How to Write Good Horror

I’m either the best or the worst person to ask about this, because I don’t scare. Rather, I don’t have a scare reflex (I never jump), and I’m too pragmatic to be bothered by imaginary bad things happening to imaginary people. Or, for that matter, anything in a book….


Before going any further, I should mention now that I think Stephen King does his best work when he’s not trying to be scary, and my horror style has been described as having a fairly simple plot, though with the ‘dark’ piled on. If you don’t like this, you should totally disagree with me! I love debates. 😀


Anyway…much as I love writing gore, I sadly note that there’s no longer as much of a reason for visceral horror. If you look at movies from thirty or so years ago, you see these special effects that, unbelievably, were thought to be realistic at the time–well, the upshot is that modern society is very, very desensitized to images, and modern good horror really needs:

  1. Psychology. The best kind of bugs crawling under one’s skin are entirely in one’s own head.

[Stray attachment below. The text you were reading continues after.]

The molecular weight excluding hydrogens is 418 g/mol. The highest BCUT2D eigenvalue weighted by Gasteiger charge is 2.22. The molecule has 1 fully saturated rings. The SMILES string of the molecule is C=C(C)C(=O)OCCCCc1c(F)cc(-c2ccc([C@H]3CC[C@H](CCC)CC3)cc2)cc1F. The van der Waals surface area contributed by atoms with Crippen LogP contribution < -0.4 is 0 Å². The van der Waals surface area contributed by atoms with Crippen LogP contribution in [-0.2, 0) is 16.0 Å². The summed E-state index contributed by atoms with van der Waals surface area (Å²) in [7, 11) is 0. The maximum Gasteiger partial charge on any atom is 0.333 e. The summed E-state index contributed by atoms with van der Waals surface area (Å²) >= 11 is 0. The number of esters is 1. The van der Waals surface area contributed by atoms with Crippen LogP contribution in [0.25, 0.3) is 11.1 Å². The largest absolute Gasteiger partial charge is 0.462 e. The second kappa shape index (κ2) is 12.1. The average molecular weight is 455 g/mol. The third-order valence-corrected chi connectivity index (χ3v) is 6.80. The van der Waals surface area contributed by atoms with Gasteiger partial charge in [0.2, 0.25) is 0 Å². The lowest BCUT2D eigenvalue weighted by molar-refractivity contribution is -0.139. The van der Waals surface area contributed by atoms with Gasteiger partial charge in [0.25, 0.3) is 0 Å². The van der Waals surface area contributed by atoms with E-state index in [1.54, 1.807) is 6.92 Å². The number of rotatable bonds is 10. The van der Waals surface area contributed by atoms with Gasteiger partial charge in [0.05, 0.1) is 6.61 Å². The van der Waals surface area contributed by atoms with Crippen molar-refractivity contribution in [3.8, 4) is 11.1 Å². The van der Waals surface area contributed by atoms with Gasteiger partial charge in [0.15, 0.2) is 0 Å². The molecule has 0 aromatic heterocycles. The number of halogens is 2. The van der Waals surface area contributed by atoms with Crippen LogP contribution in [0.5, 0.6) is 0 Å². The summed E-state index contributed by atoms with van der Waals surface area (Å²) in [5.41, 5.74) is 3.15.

2. Suspense. Build it, and then build it some more! Obviously, too much buildup just bores people. I think this may be the hardest thing to control, because it is very individually determined–I read fast enough where I tend to miss when it’s happening. (The only thing to do is make sure the buildup is relatively long in comparison to the bursts of action.)
  3. Imagery. Just because you shouldn’t go all out with gore doesn’t mean you shouldn’t evoke the senses! Smell and taste seem to be particularly neglected, which is a shame because those memories are far stronger than visual (it’s one neuron per smell memory, but I’m not sure what exactly that’s supposed to mean).


I’m going to leave you with some real horror now.



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